Eco-friendly energy arrives in London

Rozie Apps
Wednesday, 17th April 2013

Eco-friendly energy is finally being acknowledged as London restaurants recycle their cooking waste to power homes and a sewage plant.

Restaurants and food companies in London will help to fuel a power station in a step towards eco-friendly energy.

Cooking waste from across the city will be collected to run what is being called the world's biggest fat-fuelled power station.

The oil and grease that usually clogs up the sewers of London will supply the National Grid through Beckton power station in East London as well as help to run a major sewage works and desalination plant. The plant will produce 130 Gigawatt hours (GWh) a year of renewable electricity, which should run around 40,000 average-sized homes.

Thames Water and 20C have made the deal of over £200 million over 20 years to help clear the sewers of fat and provide energy for businesses and homes.

It is believed that 30 tonnes of fat waste will be collected daily from leftover cooking oil supplies, which would usually cost £1 million a month to clear from the sewers.

In September 2008, Caithness in the Highlands opened several recycling centres so that householders could dispose of their waste cooking oil in a more environmentally friendly way. The oil is then used by a local company who turn it into bio-diesel, and sell it as an alternative to diesel. Even the local councillor uses the bio-diesel in his converted Peugeot 306, which gives him 58 miles to the gallon.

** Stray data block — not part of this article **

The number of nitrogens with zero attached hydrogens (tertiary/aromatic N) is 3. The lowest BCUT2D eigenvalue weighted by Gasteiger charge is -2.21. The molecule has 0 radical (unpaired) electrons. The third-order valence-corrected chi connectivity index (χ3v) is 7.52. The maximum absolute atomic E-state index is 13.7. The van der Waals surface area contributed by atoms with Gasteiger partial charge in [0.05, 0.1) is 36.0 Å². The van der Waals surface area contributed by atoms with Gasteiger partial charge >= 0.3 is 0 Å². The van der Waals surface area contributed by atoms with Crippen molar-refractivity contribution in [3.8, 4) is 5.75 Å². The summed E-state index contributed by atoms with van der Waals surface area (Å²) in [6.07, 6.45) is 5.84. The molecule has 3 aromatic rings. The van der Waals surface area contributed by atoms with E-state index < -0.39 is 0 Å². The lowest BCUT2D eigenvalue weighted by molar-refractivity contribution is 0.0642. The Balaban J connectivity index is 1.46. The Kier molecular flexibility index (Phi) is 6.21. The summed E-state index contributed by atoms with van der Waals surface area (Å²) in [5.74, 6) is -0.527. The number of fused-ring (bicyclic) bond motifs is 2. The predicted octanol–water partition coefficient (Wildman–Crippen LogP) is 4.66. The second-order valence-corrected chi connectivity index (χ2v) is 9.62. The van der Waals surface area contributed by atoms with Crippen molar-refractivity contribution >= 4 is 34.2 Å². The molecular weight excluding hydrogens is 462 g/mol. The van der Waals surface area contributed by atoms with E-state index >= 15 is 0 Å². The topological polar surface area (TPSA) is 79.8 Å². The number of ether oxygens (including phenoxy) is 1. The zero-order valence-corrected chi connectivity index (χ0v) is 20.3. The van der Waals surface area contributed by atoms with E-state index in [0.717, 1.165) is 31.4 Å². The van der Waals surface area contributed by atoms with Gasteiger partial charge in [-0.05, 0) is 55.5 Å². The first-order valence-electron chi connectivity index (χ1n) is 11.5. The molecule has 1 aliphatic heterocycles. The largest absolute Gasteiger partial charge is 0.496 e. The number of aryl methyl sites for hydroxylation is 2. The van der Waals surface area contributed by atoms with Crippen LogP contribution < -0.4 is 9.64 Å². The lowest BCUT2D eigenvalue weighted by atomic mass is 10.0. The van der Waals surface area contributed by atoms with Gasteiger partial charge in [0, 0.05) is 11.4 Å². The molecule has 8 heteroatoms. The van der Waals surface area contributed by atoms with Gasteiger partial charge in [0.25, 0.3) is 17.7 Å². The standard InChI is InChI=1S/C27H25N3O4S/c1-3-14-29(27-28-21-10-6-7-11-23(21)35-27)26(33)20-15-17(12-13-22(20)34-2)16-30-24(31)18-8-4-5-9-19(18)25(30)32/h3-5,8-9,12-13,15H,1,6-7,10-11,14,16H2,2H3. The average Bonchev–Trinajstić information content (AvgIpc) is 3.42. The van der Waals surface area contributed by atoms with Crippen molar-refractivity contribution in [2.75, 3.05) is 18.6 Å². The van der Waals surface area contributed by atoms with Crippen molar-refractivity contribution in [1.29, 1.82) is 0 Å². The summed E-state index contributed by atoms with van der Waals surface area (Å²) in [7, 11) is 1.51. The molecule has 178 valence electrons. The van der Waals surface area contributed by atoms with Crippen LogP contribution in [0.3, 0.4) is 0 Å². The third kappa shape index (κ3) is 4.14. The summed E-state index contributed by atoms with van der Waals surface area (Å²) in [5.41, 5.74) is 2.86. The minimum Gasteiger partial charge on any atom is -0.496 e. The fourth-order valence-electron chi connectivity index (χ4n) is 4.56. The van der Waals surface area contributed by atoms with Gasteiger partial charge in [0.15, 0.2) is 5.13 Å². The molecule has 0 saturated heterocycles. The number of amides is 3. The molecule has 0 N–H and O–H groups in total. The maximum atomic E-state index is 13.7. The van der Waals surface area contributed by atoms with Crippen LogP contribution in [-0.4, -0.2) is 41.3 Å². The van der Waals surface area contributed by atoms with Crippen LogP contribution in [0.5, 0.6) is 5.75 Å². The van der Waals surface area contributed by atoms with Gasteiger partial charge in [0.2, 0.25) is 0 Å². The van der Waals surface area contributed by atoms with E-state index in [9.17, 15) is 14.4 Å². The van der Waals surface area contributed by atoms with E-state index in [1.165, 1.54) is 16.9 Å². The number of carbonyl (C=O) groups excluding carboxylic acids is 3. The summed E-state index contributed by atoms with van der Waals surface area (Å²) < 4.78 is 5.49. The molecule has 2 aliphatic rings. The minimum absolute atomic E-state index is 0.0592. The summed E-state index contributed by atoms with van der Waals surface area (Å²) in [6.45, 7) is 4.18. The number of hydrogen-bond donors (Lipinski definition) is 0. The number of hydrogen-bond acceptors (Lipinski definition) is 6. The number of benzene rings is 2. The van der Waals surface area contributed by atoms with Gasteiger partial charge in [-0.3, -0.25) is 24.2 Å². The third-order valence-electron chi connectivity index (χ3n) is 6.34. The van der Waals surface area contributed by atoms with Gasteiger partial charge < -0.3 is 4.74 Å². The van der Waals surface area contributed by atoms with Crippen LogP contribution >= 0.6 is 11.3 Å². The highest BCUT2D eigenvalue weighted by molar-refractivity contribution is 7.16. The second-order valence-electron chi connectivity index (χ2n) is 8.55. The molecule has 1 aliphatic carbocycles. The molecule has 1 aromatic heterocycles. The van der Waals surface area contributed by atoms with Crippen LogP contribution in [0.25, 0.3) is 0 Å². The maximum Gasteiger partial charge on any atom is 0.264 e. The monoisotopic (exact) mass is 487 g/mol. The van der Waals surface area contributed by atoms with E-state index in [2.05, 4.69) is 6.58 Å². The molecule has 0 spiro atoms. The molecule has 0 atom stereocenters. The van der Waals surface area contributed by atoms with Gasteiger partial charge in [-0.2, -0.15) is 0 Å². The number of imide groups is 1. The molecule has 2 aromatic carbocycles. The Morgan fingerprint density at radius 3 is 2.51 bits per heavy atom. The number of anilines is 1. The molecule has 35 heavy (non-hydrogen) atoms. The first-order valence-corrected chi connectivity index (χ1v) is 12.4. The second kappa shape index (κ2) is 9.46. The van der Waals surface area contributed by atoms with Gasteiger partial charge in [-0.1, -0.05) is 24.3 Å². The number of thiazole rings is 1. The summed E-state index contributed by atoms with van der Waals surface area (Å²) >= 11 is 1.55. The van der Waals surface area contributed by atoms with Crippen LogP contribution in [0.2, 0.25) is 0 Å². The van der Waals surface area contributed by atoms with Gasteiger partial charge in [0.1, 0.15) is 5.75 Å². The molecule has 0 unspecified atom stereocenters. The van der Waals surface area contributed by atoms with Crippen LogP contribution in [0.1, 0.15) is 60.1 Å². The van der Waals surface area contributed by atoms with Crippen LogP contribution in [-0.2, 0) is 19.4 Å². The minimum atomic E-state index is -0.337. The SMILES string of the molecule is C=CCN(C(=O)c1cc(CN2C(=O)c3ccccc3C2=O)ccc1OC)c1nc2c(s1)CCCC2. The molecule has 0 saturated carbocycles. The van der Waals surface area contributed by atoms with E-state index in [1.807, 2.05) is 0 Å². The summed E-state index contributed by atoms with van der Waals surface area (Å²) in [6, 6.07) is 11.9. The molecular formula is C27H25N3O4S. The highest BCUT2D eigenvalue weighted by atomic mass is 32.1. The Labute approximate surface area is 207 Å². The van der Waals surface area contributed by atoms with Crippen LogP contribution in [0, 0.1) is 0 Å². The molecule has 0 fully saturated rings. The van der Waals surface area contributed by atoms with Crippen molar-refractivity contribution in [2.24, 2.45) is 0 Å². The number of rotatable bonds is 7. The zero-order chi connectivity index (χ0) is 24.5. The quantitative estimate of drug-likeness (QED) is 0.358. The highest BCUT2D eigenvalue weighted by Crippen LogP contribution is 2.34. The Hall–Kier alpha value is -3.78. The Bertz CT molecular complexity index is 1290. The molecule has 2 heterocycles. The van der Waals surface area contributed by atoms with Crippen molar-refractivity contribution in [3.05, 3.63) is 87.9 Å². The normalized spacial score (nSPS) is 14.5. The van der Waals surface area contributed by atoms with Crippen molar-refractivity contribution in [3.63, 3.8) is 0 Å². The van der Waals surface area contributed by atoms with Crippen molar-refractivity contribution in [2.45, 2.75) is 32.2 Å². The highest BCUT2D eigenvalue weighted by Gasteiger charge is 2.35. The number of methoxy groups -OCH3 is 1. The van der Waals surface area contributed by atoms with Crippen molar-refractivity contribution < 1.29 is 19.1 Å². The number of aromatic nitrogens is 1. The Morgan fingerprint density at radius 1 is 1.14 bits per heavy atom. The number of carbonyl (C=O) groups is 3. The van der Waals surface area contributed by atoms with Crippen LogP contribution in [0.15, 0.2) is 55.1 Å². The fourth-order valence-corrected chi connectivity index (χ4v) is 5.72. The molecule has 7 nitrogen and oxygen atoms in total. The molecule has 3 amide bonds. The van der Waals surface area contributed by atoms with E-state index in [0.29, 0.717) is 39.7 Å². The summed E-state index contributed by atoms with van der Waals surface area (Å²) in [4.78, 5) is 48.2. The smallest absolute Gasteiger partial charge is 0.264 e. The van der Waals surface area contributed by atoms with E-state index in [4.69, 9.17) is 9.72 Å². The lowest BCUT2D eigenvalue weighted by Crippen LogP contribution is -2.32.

A similar project has been used in North Kirklees, Yorkshire, where residents can take their waste cooking oil to tanks at the council's recycling centres. This oil is then used to generate power for homes and businesses in the UK.

A Dutch airline has also started using recycled cooking oil to fuel their jumbo jets. The airline KLM completed the first of 25 round trips between New York and Amsterdam partially fuelled by cooking oil at the end of March 2013. The company are known to experiment with biofuels, having used them on passenger flights in 2011. 

Biofuels are said to reduce carbon emissions by up to 80%. According to Air Transport Action Group, if commercial aviation were to get 6% of its fuel supply from biofuel by 2020, this would reduce its overal carbon footprint by 5%.

Picture credit: www.mckeownbiofuels.com 

More resources

Energy Cycling - An Original Permaculture Design Principle

Biodiesel in schools: a UK first

How to make Biodiesel

Running a diesel engine on vegetable oil (Permaculture magazine issue 38: available also in pdf)

Biodiesel futures (Permaculture magazine issue 48: available also in pdf)

Biodiesel: Growing a New Energy Economy

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